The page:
The `todo` macro in Rust

Hi! I would like to share my thoughts on stabilizing the macro todo! (the issue; it seems that I cannot write comments right there).

In all codebases I’ve seen, TODO is used for saying that something should be done.
For example: click
Basically, when this “something” is done, TODO is supposed to be removed.

By contrast, “not implemented”-like wording is used for saying that something is not done.
For example: click
Here we see a typical example where raise NotImplementedError is not supposed to be removed.

When I saw the issue in TWiR I was 100% sure that it is a very special macro which is intended to replace TODO-comments. The true meaning is a completely new way of using the word “todo” and is not intuitive for me at all. Moreover, if the macro is stabilized, we are going to have two kinds of “todo”: the one I described above (TODO-comments) and the one that is Rust-specific synonym for “unimplemented” (to be honest, I don’t understand why one would treat these words as synonyms).

Considering the profit (it is so little, isn’t it?), I would refrain from adding todo macro to Rust.

cc @withoutboats @stjepang

Your still supposed to (if you like) use comments and even .expect("todo") for cases where you wish code to continue executing. It is a convenient search term, so my preference is against unimplemented.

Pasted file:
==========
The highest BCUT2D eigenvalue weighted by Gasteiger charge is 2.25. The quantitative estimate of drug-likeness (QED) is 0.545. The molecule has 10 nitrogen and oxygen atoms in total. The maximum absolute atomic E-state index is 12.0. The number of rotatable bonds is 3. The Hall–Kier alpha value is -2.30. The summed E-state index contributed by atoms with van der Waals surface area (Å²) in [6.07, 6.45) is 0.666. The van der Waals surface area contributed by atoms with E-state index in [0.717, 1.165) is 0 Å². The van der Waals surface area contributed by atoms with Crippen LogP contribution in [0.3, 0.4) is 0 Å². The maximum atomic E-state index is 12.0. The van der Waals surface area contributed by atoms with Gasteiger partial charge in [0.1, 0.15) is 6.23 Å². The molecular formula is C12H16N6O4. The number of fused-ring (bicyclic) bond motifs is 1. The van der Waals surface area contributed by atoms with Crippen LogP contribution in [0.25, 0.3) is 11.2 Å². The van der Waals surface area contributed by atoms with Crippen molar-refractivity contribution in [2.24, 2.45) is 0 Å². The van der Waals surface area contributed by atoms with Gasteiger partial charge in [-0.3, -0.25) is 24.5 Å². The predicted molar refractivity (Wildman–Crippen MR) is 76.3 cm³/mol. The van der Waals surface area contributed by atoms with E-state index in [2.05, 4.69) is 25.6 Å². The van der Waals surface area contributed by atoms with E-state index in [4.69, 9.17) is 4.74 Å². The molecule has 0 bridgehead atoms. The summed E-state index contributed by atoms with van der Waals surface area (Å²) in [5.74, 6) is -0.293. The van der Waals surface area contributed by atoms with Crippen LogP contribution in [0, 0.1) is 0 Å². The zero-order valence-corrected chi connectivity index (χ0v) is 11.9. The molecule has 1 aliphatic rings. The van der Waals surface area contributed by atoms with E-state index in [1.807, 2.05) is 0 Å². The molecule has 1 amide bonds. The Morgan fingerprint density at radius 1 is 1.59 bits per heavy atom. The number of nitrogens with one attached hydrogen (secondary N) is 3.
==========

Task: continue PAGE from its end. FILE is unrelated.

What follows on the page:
To me your not-implemented example is wrong. The general rust equivalent is;

assert!(false, "Never supported code path");

Which is a pain so just use panic!. (Note, unreachable! alone is also wrong.) You are wanting to give the message that it is incorrect to ever call such function. (Same applies to input enum variables where some match variant should never get support.)

The existence of todo! is such that you can create your own semantics for using it instead of unimplemented!.

The suggested pattern from the todo! could be used for code paths that would be implemented in the future and unimplemented! for ones that aren’t planned to be implemented or called, but have to be implemented for an interface.

Another possible convention is to use todo! while working on a PR, and never actually have a todo! on master, only unimplemented!.

It’s mainly available as a shorter version of unimplemented!, that code bases are free to put their own patterns of when to use one or the other.

unreachable!()/unimplemented!() can have a message,eg:

fn silly(){
    unreachable!("This {:?} is debug formatted","nope\n\n\"string\"")
fn silly2(){
    unimplemented!("This {:?} is debug formatted","nope\n\n\"string\"")
fn main(){


The most important thing, imho, is that there be a lint that warns against todo!s usage, so that a todo! does not accidentally sneak its way into production.


I’m adding another vote to the notion that “todo” and “unimplemented” mean very different things in the codebases I’ve worked in. I’ve seen todo used most often for things you’d like to do, but are not strictly required. Some examples:

TODO: switch this function to use the implementation in library X instead
TODO: memoize this function for better performance

“not implemented” is used as an error state for functionality that is not implemented. I personally don’t mind “not implemented” going to production for some work-in-progress code that is not yet called anyway. Anyone who tries to call it will realize pretty quickly its not implemented.